16 February 2008

UK Shari'a row exposes limits of tolerance

Last week, Rowan Williams, the Archbishop of Canterbury, sparked a major row in Britain when he suggested that "aspects" of the Shari'a would eventually be incorporated into British law, and said that British Muslims should not be faced with "the stark alternatives of cultural loyalty or state loyalty". Archbishop Williams faced a barrage of criticism after his comments, both from within and without the Anglican Church.

Lord Carey, the former Archbishop of Canterbury, said that it would be "disastrous" to incorporate any Shari'a-based laws into the British legal system. Col Edward Armitstead, a member of the General Synod of the Church, said he didn't think Williams was "the man for the job". Alison Ruoff, another member of the Synod, said that "in terms of being a leader of the Christian community I think he's actually at the moment a disaster." Brig William Dobbie, a former member of the Synod, said that Williams's words on the Shari'a were "a tragic mistake." Ordinary Muslims a BBC correspondent talked to in Bradford also seemed opposed to the idea.

However, in many ways Williams was greatly misunderstood. According to Muhammad Abdul Bari, the Secretary-General of the Muslim Council of Britain (MCB),

The archbishop is not advocating implementation of the Islamic penal system in Britain. His recommendation is confined to the civil system of Sharia law, and only in accordance with English law and agreeable to established notions of human rights.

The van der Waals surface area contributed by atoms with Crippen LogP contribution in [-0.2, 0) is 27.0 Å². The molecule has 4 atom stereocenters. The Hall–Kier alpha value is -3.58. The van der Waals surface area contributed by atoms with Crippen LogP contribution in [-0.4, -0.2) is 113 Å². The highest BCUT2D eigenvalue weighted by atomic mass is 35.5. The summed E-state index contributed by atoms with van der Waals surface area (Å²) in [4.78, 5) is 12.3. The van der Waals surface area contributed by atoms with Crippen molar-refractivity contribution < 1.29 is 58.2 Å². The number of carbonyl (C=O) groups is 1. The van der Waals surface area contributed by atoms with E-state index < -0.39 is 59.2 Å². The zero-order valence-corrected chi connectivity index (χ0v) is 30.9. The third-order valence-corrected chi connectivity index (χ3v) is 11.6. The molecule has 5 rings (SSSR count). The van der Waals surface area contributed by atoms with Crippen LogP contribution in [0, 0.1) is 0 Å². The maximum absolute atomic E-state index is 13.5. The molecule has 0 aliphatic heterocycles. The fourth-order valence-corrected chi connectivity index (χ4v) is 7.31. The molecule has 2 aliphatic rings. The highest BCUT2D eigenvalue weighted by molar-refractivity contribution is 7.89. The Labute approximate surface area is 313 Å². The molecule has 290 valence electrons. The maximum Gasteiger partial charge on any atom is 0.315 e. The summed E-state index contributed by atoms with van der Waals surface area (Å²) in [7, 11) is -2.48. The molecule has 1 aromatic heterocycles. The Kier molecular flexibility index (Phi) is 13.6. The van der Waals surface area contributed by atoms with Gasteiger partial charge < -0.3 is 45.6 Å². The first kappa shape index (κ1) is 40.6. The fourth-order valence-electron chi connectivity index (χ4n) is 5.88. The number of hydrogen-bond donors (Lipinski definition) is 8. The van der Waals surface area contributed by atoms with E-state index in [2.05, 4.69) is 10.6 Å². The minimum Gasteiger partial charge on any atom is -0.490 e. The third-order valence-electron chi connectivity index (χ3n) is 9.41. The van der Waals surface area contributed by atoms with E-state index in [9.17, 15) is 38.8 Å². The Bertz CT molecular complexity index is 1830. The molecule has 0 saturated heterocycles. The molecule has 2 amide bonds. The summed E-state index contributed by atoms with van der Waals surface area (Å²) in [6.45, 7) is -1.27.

The MCB thanked Williams for his "thoughful intervention".

The Rt Rev Stephen Lowe, the Bishop of Hulme, criticised the "knee-jerk" response to Williams's suggestions, and added,

We have probably one of the greatest and the brightest Archbishops of Canterbury we have had for many a long day. He is undoubtedly one of the finest minds of this nation. The way he has been ridiculed, lampooned and treated by some people and indeed some of the media within this process, is quite disgraceful.

The highest-ranked female priest in the Church of England, the Very Rev June Osborne, cautiously backed Williams, saying, "Our society needs to be provoked into talking about these things." Alun Michael, a former minister in the Home Office, condemned the "absurd media feeding frenzy" surrounding the issue. Cormac Cardinal Murphy-O'Connor, the Catholic Archbishop of Westminster, condemned the outburst against Williams, saying that such a response created a "fear that people with a Christian conscience will be put to the sidelines and not allowed to say what they believe to be true for the common good."

What Cardinal Murphy-O'Connor is saying may be true, since Williams has been shocked by the response into a near-silence on the issue. His website said, however, that some Shari'a-based rules were "already recognised in our society and under our law. The statement added that the Archbishop had been looking for ways in which "
reasonable accommodation might be made within existing arrangements for religious conscience", and was trying to "tease out some of the broader issues around the rights of religious groups within a secular state".

The best part in all this is that, of course, as Williams says, some aspects of the Shari'a already operate in daily lilfe within British law (for example, halal slaughter and the certification of halal meat), and that Orthodox Jews have had their own religious courts in Britian for a long time.

Quite unfortunately, Williams's words were used by some quarters in British society and the media to once again jump on Muslims and decry anything Islamic. It's quite heartening, though, to see voices of calm and moderation not just among British Muslims, but among Christians as well.

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